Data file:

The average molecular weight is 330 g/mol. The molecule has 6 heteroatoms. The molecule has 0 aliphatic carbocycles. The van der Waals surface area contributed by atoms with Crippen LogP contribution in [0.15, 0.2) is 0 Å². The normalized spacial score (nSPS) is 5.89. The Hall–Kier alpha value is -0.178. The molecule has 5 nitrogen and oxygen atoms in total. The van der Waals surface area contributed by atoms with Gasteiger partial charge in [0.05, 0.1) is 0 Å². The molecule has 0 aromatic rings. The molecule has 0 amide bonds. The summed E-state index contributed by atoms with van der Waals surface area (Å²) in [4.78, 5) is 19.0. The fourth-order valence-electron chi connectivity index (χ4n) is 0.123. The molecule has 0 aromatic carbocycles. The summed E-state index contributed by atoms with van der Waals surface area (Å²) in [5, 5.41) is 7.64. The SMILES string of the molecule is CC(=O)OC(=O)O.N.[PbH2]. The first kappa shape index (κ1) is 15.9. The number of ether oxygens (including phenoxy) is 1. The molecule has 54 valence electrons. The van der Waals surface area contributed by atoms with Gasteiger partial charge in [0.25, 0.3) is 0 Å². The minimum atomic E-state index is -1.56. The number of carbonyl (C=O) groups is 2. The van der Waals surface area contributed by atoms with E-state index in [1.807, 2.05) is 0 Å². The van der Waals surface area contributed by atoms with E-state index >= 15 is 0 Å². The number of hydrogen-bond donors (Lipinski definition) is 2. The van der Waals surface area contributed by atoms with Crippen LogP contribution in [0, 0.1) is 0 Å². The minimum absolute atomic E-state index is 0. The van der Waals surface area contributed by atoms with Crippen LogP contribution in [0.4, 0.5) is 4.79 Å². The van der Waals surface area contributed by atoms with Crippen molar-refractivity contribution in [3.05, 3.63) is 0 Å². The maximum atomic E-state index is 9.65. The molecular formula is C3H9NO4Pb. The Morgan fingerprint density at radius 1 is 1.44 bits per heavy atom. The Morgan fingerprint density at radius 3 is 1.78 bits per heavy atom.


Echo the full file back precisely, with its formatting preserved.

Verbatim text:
The average molecular weight is 330 g/mol. The molecule has 6 heteroatoms. The molecule has 0 aliphatic carbocycles. The van der Waals surface area contributed by atoms with Crippen LogP contribution in [0.15, 0.2) is 0 Å². The normalized spacial score (nSPS) is 5.89. The Hall–Kier alpha value is -0.178. The molecule has 5 nitrogen and oxygen atoms in total. The van der Waals surface area contributed by atoms with Gasteiger partial charge in [0.05, 0.1) is 0 Å². The molecule has 0 aromatic rings. The molecule has 0 amide bonds. The summed E-state index contributed by atoms with van der Waals surface area (Å²) in [4.78, 5) is 19.0. The fourth-order valence-electron chi connectivity index (χ4n) is 0.123. The molecule has 0 aromatic carbocycles. The summed E-state index contributed by atoms with van der Waals surface area (Å²) in [5, 5.41) is 7.64. The SMILES string of the molecule is CC(=O)OC(=O)O.N.[PbH2]. The first kappa shape index (κ1) is 15.9. The number of ether oxygens (including phenoxy) is 1. The molecule has 54 valence electrons. The van der Waals surface area contributed by atoms with Gasteiger partial charge in [0.25, 0.3) is 0 Å². The minimum atomic E-state index is -1.56. The number of carbonyl (C=O) groups is 2. The van der Waals surface area contributed by atoms with E-state index in [1.807, 2.05) is 0 Å². The van der Waals surface area contributed by atoms with E-state index >= 15 is 0 Å². The number of hydrogen-bond donors (Lipinski definition) is 2. The van der Waals surface area contributed by atoms with Crippen LogP contribution in [0, 0.1) is 0 Å². The minimum absolute atomic E-state index is 0. The van der Waals surface area contributed by atoms with Crippen LogP contribution in [0.4, 0.5) is 4.79 Å². The van der Waals surface area contributed by atoms with Crippen molar-refractivity contribution in [3.05, 3.63) is 0 Å². The maximum atomic E-state index is 9.65. The molecular formula is C3H9NO4Pb. The Morgan fingerprint density at radius 1 is 1.44 bits per heavy atom. The Morgan fingerprint density at radius 3 is 1.78 bits per heavy atom.